The death toll in Kerala rose on Monday to nearly 400 after its worst flood in a century, as authorities handed out medicine and disinfectants to ward off disease in thousands of relief camps.
Dozens of people are missing and 1.2 million are sheltering in the camps, state officials said, as the water receded and a huge clean-up gathered pace.
"The death toll has risen to 373," an official of the state's disaster management authority told Reuters. Kerala received rainfall more than 40 per cent greater than normal for the monsoon season, which runs from June to September.
Torrential rain in the last 10 days forced officials to release water from dozens of dangerously full dams.
The Indian government classified the floods as a "calamity of severe nature."
Kerala has pitched it as a national disaster, which if accepted by the central government, is likely to prompt greater commitments of funds for relief and rebuilding efforts.
Kerala Chief Minister Pinarayi Vijayan called the flood one of the worst in India's history, displacing more than half a million people.
J.P. Nadda, the country's health minister, said more than 3,500 medical camps were set up across a region roughly the size of Switzerland, where rains since Aug. 8 have swelled rivers and triggered landslides.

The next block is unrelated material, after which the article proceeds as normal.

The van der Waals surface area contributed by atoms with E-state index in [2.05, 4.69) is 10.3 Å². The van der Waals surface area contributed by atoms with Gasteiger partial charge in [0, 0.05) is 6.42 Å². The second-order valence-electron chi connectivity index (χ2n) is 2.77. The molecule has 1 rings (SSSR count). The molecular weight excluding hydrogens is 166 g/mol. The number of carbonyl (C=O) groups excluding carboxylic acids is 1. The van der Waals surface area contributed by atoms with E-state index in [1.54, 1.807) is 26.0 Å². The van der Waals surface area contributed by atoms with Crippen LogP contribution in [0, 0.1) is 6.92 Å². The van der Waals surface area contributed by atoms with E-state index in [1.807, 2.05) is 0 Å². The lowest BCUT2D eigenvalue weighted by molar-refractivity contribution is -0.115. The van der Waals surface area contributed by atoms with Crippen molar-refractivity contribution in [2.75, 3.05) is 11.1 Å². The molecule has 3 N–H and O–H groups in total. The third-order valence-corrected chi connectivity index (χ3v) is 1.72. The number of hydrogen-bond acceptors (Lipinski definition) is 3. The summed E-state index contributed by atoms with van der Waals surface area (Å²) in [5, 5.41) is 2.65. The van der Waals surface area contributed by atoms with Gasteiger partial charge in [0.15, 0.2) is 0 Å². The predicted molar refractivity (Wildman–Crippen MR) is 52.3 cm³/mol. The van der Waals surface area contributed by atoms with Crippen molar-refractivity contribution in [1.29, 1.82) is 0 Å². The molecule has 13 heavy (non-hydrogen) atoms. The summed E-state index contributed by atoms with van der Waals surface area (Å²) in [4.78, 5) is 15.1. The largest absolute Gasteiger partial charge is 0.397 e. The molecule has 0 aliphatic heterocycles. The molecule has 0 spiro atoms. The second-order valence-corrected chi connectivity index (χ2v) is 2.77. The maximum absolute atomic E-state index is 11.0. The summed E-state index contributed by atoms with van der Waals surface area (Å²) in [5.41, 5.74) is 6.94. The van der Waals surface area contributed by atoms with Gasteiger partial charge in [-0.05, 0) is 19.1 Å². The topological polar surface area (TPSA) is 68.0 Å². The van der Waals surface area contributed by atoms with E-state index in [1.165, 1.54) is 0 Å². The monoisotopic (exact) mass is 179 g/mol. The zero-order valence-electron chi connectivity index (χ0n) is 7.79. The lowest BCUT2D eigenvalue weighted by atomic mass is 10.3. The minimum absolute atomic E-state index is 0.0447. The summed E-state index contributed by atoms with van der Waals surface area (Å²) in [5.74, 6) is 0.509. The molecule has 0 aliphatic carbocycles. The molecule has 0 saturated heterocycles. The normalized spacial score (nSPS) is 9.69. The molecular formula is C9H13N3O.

The camps accommodate people rescued from neighbouring areas, which were among the worst affected.
The villagers had all pulled together to rescue people and prevent an even bigger disaster, Mahesh said.
"The flood has bonded the people like never before, sharing whatever they had."
Chlorine powder to disinfect water and other cleaning material is distributed by the camps Mahesh oversees, along with a basic survival kit consisting of a five-day supply of rice and food, toiletries and clothing.
Light to moderate rain was expected across Kerala on Monday, promising respite to rescue workers, who have battled rising waters and mudslides to reach tens of thousands of stranded villagers.
In one of the worst-hit areas, Chengannur, about 100 km (62 miles) from Kochi, a long queue of women snaked out of a medical camp at the main relief centre.
As a helicopter hovered overhead, doctors checked elderly men and women lying on wooden benches in an engineering college.
"People are being screened for respiratory infections," said a camp doctor, Rajesh Parameshwaran, adding that another infection doctors were targeted was leptospirosis, which can strike people wading through stagnant water.